Nettle improves the body’s resistance to pollens, moulds, and environmental pollutants. It stabilises mast cell walls, which stops the cycle of mucous membrane hyperactivity, and it nourishes and tones the veins, improves veins’ elasticity, reduces inflammation, and helps prevent blood clots. It also helps curb the appetite, cleanses toxins from the body, and energises, making it a motivating ally for those who seek to stay on a healthy diet. Drinking nettle tea before and after surgery helps build the blood, promotes healthy blood clotting, speeds recovery, and helps the patient reclaim his or her energy.
Nettle is also used for the practice known as urtication, in which one intentionally stings oneself with the plant. This practice, which dates back at least two thousand years, induces a rush of blood to the stung area, producing a counterirritation that reduces inflammation and provides temporary pain relief. Urtication energises the nerves, muscles, capillaries, and local lymphatic system and causes the body to secrete antihistamines. It can help relieve the pain of arthritis, coldness in the extremities, gout, lumbago, muscular weakness, multiple sclerosis, neuritis, palsy, rheumatism, sciatica, and tendonitis (chronic).
Topically, nettle can be used as a hair rinse to treat dandruff and hair loss, a cleanser for oily skin, a sitz bath for haemorrhoids, a wash for sunburn, a douche for vaginitis, and an enema for detoxification. Compresses prepared with nettle tea can be used to treat arthritic joints, burns, chilblains, eczema, gout, heat rash, insect bites, mastitis, neuralgia, rash, sciatica, tendonitis, varicose veins, and wounds.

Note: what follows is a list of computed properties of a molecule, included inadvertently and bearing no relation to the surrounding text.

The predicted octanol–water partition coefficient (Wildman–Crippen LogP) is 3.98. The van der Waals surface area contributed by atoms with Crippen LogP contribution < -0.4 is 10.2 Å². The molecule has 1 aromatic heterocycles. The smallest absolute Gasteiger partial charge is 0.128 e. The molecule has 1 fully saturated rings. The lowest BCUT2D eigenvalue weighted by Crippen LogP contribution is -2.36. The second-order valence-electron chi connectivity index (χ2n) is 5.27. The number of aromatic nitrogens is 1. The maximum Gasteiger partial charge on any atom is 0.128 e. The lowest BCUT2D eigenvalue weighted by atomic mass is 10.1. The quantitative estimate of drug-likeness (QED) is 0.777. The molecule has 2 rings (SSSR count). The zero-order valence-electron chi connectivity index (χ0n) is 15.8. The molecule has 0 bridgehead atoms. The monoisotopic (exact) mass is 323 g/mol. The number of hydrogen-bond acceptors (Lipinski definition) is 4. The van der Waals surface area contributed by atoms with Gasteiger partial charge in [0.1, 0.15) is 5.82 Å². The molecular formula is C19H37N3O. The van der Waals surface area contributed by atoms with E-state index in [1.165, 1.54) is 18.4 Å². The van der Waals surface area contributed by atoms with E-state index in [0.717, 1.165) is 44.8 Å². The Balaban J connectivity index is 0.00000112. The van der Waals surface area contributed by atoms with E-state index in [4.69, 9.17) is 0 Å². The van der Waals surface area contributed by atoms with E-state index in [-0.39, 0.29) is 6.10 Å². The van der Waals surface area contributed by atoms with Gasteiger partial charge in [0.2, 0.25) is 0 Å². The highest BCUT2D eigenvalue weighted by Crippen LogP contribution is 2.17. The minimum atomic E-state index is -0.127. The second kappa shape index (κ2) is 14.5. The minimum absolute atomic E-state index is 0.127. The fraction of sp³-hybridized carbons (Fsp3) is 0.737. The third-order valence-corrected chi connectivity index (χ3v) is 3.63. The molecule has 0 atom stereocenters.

Stinging Nettle; Grande Ortie, Ortie dioïque (French); (Grosse); Nessel, Brennessel (German); Ortica (Italian); Ortiga (Spanish); Pokrzywa zwyczajna (Polish); Brännässla (Swedish); Stornesle (Norwegian); Stor nælde (Danish); Nokkonen (Finnish); Sérbýlisnetla (Icelandic)
It is often repeated that the Roman soldiers brought the Nettle to Britain, as they were told that the climate was so cold that they would need to rub their limbs with the stinging plant to prevent numbness from the chill. The Roman writer Caius Petronius maintained that a man’s virility improved when he was whipped with nettle branches below the kidneys and the belly button. For centuries, rheumatics were also whipped to expel the sickness.
The Aztecs Herbal of 1552 recommends sniffing a mixture of crushed nettles in milk to stop a nosebleed. The Aztec Herbal also prescribed a combination of nettles crushed in water and boiled as a poultice for arthritis.
Pregnant Native American women drank nettle herbal tea to strengthen their babies, their uterus and their blood.
In the medical treatise King’s America Dispensatory, the Eclectics advised using it as a diuretic and to treat cystitis and urinary incontinence. They claimed it was astringent and hemostatic, and recommended it in a decoction made from the fresh plant for use against eczema, diarrhoea and haemorrhoids.
Nettle grows in temperate regions worldwide. The shoots are picked in spring for use as a tonic and a vegetable. Aerial parts are picked in summer when the plant is in flower. The root is harvested in autumn.
Antirheumatic, antiallergic. depurative, styptic (hemostatic)
Nettle’s principal use is as a cleansing, detoxifying herb. It has a diuretic action, possibly due to its flavonoids and high potassium content, and increases urine production and the elimination of waste products. Nettle also helps many skin conditions and arthritic problems.